Thomas Dewar Weldon

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Thomas Dewar Weldon
Born 5 December 1896
Marylebone, London
Died 13 May 1958
Nationality American
Era 20th-century philosophy
Region Western philosophy
Notable students Wilfrid Sellars
Main interests

Thomas Dewar "Harry" Weldon (5 December 1896 – 13 May 1958) was a British philosopher.


Thomas Weldon was born at 3 Bryanston Mansions, York Street, Marylebone, London, in 1896. After an education at Tonbridge School, he won a scholarship to read literae humaniores at Magdalen College, Oxford, which he postponed to become an officer in the Royal Field Artillery in 1915. He spent World War I in France and Belgium, rising to acting captain, being wounded and winning the Military Cross and bar. He finally went up to Oxford in 1919, graduating with a first class degree in 1921. Weldon was elected a fellow and philosophy tutor at his college two years later, getting to know C. S. Lewis (Lewis described Weldon as quick to anger and cynical). He then served as Rhodes travelling fellow in 1930.

During World War II, he was a temporary civil servant in London from 1939 to 1942, then Personal Staff Officer to "Bomber Harris," Arthur Harris in RAF Bomber Command at High Wycombe from 1942 to 1945. His final duties there involved justifying Harris's controversial bombing strategy to politicians and the public.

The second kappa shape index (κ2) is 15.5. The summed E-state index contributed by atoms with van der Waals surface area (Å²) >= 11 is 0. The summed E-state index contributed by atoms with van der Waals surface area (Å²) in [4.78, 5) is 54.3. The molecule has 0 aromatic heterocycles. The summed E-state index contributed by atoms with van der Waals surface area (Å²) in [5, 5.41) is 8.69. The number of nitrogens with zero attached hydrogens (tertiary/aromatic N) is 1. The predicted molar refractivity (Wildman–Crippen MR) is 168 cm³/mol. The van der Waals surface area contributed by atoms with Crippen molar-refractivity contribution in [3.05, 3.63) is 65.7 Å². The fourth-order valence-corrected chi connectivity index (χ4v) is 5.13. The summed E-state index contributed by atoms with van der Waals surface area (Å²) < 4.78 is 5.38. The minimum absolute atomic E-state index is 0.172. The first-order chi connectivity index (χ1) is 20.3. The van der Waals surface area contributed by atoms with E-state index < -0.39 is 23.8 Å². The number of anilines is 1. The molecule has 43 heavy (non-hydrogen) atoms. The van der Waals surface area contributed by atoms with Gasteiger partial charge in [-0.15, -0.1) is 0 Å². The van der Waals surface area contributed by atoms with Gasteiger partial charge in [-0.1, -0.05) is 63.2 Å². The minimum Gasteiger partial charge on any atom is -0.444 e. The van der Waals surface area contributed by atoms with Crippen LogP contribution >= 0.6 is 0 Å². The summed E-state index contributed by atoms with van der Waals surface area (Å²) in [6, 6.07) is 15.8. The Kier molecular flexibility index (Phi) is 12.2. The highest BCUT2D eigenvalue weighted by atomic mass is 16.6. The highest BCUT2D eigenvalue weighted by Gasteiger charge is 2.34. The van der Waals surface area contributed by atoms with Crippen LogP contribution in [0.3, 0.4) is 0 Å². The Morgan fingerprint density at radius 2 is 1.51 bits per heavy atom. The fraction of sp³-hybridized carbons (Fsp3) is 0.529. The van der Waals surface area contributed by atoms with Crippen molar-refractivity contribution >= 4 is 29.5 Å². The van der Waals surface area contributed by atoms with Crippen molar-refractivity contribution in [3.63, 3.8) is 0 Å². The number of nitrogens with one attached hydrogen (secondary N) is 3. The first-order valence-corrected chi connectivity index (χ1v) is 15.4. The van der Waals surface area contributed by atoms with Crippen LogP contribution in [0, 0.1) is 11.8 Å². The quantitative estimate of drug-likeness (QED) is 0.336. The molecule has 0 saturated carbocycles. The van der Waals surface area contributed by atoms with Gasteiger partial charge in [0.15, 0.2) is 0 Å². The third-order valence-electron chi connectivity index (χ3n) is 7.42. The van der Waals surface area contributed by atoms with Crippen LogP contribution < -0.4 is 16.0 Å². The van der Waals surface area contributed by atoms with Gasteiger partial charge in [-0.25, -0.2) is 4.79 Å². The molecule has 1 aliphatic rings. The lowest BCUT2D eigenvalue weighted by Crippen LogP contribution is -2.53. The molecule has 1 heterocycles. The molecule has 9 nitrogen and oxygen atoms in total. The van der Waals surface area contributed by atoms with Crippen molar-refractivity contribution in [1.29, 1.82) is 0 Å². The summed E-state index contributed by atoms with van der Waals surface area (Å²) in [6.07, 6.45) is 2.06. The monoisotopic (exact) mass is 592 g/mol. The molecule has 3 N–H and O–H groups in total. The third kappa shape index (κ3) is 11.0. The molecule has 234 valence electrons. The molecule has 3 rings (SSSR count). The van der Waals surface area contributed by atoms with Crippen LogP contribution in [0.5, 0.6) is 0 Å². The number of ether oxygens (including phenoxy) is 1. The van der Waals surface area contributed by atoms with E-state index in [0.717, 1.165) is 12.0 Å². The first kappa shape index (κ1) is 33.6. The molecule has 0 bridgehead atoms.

His death in 1958 was attributed by college rumour to suicide but was in fact due to a cerebral hemorrhage.[1]

Characterization of teaching style[edit]

In a review in the London Review of Books of a newly published work by Niall Ferguson, R. W. Johnson said that it amounted to a tutorial: "The idea is to teach the young to think and argue, and the real past masters at it (Harry Weldon was always held up as an example to me) were those who first argued undergraduates out of their received opinions, then turned around after a time and argued them out of their new-found radicalism, leaving them mystified as to what they believed and suspended in a free-floating state of cleverness."


  • Introduction to Kant's Critique of Pure Reason (1945; 2nd ed., 1958)
  • States and Morals (1946)
  • The Vocabulary of Politics (1953)


  1. ^ Additional biographical information found in T.D. Weldon, The Vocabulary of Politics (Penguin, 1960)

External links[edit]